Love, like all emotions, changes and evolves over time. When they first “fall in love,” a couple feels euphoric. Their mutual fascination transforms their most trivial activities into meaningful moments. After one or two years, when the initial euphoria tapers off, couples usually settle into a deeper, more intimate relationship. Sometimes, however, when people sense the cool-down, they fear their partners no longer love them. Or they may believe that the lessening of desire means they have fallen out of love. If a couple is not familiar with the normal course of love, they may run into difficulty. But if they recognize that the cooling of sexual passion is almost universal, they can prevent the next stage: a pattern of rejection, anger and resentment. Unfortunately many formerly loving relationships end when the dysfunctional pattern spreads to other levels.
As the magic wears off, one partner, usually (but not always) the man, feels rejected, angry and sexually frustrated. The other partner becomes angry at the constant demands, while feeling shameful and inadequate. The safest course can be a retreat into separate emotional or physical worlds. The retreat may even take the extreme course of having an affair to avoid confronting problems at home.
In our world, passion is a popular topic. We see it and hear about it everywhere. It is one of Hollywood’s favorite subjects. Yet until recently, little was known about the actual causes for the crazy, intense feelings that accompany new love. Certainly, we do not generally think of it as a scientific topic. Yet it is useful to know that the euphoria of falling in love may stem from the temporary interaction of neurotransmitters in the brain. Phenylethylamine (PEA), an amphetamine-like neurotransmitter, combines with other biochemicals, including dopamine, to create the wild attraction between people falling in love. Later, when the PEA activity stops, Cupid’s love potion dries up. Many couples feel lost without it.
In addition to a chemical change in brain activity, science also explains the biological gap between the sexes. For their libido, or sex drive, both males and females rely on the male hormone, testosterone. Women have a ten-times lower level of the hormone, making them more sensitive to its fluctuations. Once PEA levels drop, many women experience a sharper decrease in sexual desire than their male partners do. This discrepancy should not be a source of ridicule, shame or anger. Learning the scientific basis for these discrepancies helps many couples accept one other, so they can begin to move out of the pattern of recrimination.
A cooling of the “in love” experience is different from loss of desire for other reasons. The former is universal: it is the nature of our biochemistry. The latter is not. A loss of desire for intimacy may stem from physiological or psychological factors including fatigue, depression, aging, stress, illness or the effect of drugs. Other factors might be shame, sexual exploitation, abandonment, date rape, acquired attitudes about sex, or bitter memories of a past love. Body image problems often spring from constant exposure to media prototypes of “perfection,” and the insecurity they cause can seriously taint a relationship.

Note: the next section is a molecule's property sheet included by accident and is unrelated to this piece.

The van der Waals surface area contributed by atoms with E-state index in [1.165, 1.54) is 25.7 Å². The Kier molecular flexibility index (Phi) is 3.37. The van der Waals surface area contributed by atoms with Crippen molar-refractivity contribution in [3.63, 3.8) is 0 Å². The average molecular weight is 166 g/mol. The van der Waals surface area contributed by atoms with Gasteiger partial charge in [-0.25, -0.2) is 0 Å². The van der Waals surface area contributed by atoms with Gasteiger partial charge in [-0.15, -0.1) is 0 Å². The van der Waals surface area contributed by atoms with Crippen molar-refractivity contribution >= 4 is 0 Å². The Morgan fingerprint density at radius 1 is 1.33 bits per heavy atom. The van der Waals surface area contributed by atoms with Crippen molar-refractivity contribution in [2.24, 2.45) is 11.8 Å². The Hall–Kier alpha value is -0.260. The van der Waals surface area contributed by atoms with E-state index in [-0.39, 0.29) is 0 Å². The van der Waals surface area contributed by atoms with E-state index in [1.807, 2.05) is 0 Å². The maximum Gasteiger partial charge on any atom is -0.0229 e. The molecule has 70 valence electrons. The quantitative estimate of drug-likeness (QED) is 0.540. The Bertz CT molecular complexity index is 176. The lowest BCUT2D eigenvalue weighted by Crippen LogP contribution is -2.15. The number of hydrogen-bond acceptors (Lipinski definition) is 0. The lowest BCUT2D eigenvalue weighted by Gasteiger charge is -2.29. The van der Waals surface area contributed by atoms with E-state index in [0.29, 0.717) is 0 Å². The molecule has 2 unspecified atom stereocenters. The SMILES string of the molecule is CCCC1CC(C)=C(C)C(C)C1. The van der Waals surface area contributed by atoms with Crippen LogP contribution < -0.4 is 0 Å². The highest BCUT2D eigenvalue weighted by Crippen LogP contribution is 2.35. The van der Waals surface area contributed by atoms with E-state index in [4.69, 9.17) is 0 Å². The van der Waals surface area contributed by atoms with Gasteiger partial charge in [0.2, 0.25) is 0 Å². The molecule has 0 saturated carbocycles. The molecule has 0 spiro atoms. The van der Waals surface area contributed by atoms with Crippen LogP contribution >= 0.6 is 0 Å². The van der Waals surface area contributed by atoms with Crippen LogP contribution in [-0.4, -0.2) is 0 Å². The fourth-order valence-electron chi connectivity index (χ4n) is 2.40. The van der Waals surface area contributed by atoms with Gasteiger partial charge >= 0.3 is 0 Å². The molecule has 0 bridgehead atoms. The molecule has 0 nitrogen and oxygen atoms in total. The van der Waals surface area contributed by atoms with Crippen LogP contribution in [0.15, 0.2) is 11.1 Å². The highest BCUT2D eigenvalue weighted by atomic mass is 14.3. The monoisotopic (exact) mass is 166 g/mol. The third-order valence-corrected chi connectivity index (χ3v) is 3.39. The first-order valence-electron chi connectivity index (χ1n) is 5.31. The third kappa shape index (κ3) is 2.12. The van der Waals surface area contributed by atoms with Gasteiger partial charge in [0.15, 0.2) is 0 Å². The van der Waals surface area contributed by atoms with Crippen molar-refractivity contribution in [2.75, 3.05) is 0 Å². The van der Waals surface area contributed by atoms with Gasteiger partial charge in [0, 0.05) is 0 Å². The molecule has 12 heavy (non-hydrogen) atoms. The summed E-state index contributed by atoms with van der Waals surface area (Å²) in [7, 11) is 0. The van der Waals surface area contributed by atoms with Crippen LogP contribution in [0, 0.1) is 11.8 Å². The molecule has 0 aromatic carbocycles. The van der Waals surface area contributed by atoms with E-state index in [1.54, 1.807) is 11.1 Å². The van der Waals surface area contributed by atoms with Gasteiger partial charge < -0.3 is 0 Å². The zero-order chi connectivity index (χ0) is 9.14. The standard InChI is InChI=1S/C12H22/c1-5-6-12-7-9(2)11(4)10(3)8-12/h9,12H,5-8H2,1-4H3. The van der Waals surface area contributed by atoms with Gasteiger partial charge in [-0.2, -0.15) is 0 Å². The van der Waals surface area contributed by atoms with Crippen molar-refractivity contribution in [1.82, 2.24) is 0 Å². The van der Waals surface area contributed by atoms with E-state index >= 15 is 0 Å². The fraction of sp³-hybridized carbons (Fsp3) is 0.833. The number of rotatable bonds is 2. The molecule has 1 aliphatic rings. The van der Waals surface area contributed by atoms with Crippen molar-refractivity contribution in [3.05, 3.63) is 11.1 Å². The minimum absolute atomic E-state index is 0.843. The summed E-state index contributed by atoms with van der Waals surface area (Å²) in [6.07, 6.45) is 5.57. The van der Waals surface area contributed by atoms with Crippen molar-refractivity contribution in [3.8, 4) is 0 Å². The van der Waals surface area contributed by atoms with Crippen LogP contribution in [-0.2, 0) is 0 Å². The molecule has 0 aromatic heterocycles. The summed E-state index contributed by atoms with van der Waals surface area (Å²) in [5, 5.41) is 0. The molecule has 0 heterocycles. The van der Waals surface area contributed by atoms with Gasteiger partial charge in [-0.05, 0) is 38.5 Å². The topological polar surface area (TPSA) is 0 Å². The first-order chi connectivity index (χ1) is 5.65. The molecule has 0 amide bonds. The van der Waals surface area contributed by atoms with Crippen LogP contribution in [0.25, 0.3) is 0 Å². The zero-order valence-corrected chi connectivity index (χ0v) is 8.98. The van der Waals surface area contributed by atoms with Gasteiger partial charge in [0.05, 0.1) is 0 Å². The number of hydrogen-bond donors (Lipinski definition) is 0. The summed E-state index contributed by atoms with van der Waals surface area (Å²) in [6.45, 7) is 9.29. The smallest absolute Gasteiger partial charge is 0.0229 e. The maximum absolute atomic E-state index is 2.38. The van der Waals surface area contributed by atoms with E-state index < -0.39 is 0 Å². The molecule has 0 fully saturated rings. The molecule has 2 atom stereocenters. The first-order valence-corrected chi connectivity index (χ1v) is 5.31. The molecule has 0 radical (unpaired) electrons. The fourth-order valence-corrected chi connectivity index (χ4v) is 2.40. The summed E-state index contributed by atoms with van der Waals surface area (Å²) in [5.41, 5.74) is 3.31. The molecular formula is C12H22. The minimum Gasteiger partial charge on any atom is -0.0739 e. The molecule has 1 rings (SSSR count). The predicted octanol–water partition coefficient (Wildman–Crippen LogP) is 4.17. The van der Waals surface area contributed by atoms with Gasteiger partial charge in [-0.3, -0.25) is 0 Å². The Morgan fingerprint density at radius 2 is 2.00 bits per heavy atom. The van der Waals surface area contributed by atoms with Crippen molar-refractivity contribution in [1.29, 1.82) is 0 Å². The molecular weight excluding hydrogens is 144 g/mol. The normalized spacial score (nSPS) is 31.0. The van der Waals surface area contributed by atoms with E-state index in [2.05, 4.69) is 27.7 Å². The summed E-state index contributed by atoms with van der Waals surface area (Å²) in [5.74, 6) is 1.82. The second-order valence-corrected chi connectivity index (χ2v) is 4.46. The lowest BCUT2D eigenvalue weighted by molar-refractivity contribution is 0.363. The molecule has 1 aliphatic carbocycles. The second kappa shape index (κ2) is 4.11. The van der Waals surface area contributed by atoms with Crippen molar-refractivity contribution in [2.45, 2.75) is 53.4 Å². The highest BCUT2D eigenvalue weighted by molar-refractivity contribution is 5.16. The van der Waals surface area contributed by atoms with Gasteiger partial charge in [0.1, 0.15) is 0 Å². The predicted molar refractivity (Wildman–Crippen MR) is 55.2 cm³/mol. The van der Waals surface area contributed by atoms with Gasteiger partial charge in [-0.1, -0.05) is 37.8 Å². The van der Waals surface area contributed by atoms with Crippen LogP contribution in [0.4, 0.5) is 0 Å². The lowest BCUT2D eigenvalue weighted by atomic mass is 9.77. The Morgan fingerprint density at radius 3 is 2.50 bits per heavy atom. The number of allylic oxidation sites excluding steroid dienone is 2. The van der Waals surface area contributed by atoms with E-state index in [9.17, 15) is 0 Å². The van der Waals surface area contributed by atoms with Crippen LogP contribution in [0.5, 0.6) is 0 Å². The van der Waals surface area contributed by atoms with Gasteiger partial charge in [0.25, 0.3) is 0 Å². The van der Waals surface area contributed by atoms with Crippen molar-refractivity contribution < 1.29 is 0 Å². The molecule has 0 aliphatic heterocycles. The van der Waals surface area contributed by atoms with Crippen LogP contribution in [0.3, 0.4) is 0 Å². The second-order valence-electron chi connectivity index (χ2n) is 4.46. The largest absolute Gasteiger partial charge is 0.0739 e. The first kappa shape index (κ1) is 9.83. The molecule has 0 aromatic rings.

During the initial phase of falling in love, the PEA euphoria masks the concerns of one’s inner world. It is not unusual for people to experience inner feelings such as loneliness, emptiness, or a lack of meaning in life. When they fall in love, every moment together is joyful. But once the haze lifts, inner issues erupt, affecting trust and sexual desire.
Loving relationships stem from both the inner and outer worlds, so exploring one and not the other does work. Often a psychologist can help a couple examine and interconnect the two levels of their lives. Generally, we speak easily about the events of our outer worlds: jobs, current events and daily routines. But our inner worlds are vast, obscure, and far more difficult to discuss. After the first phase of love, we are again aware of our old feelings. Yet, we are unable to discuss them, fearing shame and vulnerability. We might not even understand our inner turmoil, let alone dare to speak openly about it.
Communicating about sexual feelings can be even more difficult. In our world, sex is omnipresent, but how comfortably do most of us discuss sexuality and intimacy? And what vocabulary can we use? The strongest insults in our language have sexual connotations. Whether we want to mention a problem with intimacy or share a joyful moment, the lexicon of sex seems loaded with a coarseness that degrades the feeling.
A couple who have endlessly declared their attraction for one another may find it awkward or impossible to bring up their changing feelings and doubts.
In psychotherapy, people find the words they need to communicate constructively on this most sensitive topic, so they feel safe, heard and understood. They learn that their experience is neither unique nor shameful, and that they are not inadequate. Both men and women need to feel respected, listened to and openly appreciated, a goal of successful psychotherapy. Once they appreciate their normal differences [and similarities] they will probably be able to manage relationship more easily.
Despite feelings of vulnerability, a couple in counseling often feels safer exploring these issues, learning what each finds important and arriving at an appreciation of their differences. In their mutual acceptance, the couple can find an enduring form of love that is filled with desire, trust and respect. It should more than compensate for the loss of their early, passionate relationship.
Dr. Sofair-Fisch is a licensed psychologist, specializing in family and couples therapy. She has offices in Lawrenceville and West Orange.